No one should be worried about saying GPS is their primary means of navigation as long as it is backed up by a known position fix from either map reading (preferable in this game) or radio nav aid.

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Gulfstream,

As soon as you leave the UK quarter mill charts tend to run out and the half mill rules.

Across Europe and most 'sophisticated' nations digitised charts are available that will work with any GPS unit designed to take them. With a full tank lasting around 40nm (with some left as a reserve) in still air the hops are not huge at 20kts block.

Would I use a GPS unit as a primary aid?

Yeah, why not? Planning is simplified and airspace avoidance easily verifiable, nothing replaces the chart though and I am not sure whether the law has yet accepted electronic charts as satisfying the need to carry a current paper jobbie.

Like the eBook issue, paper is accessible and manipulable in a way that a small screen isn't. Larger scale tactical planning always seems easier to me looking at a large half mill sheet. When you come 'off plan' small screen GPS units start to become less useful unless you have the overall geography well memorised. Rather like looking at the ground through a large bore toilet roll, the bigger picture isn't available like a chart.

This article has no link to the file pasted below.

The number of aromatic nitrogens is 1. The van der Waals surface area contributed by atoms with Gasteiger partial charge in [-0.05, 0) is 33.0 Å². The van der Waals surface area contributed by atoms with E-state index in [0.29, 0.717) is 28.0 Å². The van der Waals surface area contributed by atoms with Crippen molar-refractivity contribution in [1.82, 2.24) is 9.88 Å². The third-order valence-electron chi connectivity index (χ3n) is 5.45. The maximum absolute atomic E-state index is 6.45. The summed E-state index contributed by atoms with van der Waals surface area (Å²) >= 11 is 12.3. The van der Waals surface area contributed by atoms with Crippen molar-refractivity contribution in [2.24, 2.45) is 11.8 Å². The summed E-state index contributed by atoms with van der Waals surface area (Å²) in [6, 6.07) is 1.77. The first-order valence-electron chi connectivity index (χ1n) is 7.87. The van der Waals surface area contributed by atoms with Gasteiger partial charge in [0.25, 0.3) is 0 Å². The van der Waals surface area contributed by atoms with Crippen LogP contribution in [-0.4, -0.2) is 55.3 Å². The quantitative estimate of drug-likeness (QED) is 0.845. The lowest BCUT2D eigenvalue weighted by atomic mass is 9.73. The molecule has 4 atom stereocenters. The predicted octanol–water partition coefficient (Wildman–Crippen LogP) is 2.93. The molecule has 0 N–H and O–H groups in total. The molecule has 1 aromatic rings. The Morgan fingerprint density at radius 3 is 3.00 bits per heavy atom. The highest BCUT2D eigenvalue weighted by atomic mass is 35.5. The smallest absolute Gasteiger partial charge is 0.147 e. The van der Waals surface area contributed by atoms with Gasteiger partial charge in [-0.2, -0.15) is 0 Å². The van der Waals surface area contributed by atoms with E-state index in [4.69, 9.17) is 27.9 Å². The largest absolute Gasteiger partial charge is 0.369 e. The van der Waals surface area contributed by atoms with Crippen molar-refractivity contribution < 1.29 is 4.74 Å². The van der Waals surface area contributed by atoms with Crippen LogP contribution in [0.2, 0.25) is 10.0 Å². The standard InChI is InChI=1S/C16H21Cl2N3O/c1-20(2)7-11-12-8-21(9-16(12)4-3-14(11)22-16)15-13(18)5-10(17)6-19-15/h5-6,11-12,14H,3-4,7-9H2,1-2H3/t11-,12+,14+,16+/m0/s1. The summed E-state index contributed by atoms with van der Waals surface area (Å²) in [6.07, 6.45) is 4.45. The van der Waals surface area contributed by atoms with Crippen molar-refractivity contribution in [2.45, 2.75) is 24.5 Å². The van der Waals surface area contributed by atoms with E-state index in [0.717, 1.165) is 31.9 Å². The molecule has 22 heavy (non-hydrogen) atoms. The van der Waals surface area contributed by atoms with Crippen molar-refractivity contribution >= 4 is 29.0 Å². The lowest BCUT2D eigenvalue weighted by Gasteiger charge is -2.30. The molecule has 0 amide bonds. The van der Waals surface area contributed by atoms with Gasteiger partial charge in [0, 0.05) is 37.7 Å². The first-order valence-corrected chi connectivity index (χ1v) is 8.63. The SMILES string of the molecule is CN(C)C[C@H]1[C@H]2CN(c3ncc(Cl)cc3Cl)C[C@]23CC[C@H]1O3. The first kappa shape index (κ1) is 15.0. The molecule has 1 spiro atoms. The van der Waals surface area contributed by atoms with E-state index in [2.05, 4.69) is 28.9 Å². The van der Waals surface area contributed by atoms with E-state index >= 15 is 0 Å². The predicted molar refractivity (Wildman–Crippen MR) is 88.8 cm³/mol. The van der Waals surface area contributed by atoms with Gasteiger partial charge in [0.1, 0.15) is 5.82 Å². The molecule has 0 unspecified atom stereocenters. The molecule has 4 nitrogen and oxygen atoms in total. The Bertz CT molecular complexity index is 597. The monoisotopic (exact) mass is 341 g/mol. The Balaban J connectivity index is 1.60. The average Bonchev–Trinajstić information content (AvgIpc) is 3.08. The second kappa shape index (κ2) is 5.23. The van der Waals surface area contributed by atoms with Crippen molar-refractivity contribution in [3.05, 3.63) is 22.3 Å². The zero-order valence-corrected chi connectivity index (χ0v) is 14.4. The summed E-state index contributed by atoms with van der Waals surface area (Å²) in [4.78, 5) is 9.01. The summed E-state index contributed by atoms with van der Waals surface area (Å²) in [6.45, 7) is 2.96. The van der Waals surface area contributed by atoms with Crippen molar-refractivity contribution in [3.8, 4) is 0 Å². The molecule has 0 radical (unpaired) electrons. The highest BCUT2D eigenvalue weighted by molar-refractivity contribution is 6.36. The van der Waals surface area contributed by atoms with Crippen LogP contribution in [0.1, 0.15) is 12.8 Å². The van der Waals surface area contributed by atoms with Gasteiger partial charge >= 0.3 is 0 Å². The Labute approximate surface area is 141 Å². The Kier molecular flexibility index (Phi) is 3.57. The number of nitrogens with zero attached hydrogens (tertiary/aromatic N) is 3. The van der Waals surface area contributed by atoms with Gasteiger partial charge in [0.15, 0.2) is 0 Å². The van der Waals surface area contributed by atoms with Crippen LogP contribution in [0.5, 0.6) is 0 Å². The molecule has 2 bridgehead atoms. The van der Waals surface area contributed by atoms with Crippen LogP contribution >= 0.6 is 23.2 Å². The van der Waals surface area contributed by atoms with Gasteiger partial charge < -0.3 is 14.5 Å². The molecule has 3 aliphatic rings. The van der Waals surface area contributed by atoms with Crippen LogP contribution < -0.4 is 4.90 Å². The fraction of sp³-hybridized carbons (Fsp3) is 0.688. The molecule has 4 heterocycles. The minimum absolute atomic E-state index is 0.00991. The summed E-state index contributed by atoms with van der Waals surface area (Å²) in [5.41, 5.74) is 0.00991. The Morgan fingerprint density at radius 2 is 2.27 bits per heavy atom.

That said you can look at your options on a laptop screen in your tent and develop routes that fill your needs on the day. Always assuming of course that you are supported by a vehicle which, for a very long run might be essential.

Africa is a bit different again, but then that's home ground isn't it? :wink:

20091002-uds3c47unkrwk5my94g4nppjy.jpg

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Africa,

I recon Africa is doable.

Its easy to drive the kit there, get down out of Morocco to avoid the nice police men with guns, through the mine field in the no mans land between Morocco and Mauritania and your there.

Real Africa.

Could fly down the West Coast with ease, and be followed by road.

I also know just the man to make it happen. :D

SW :D

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Africa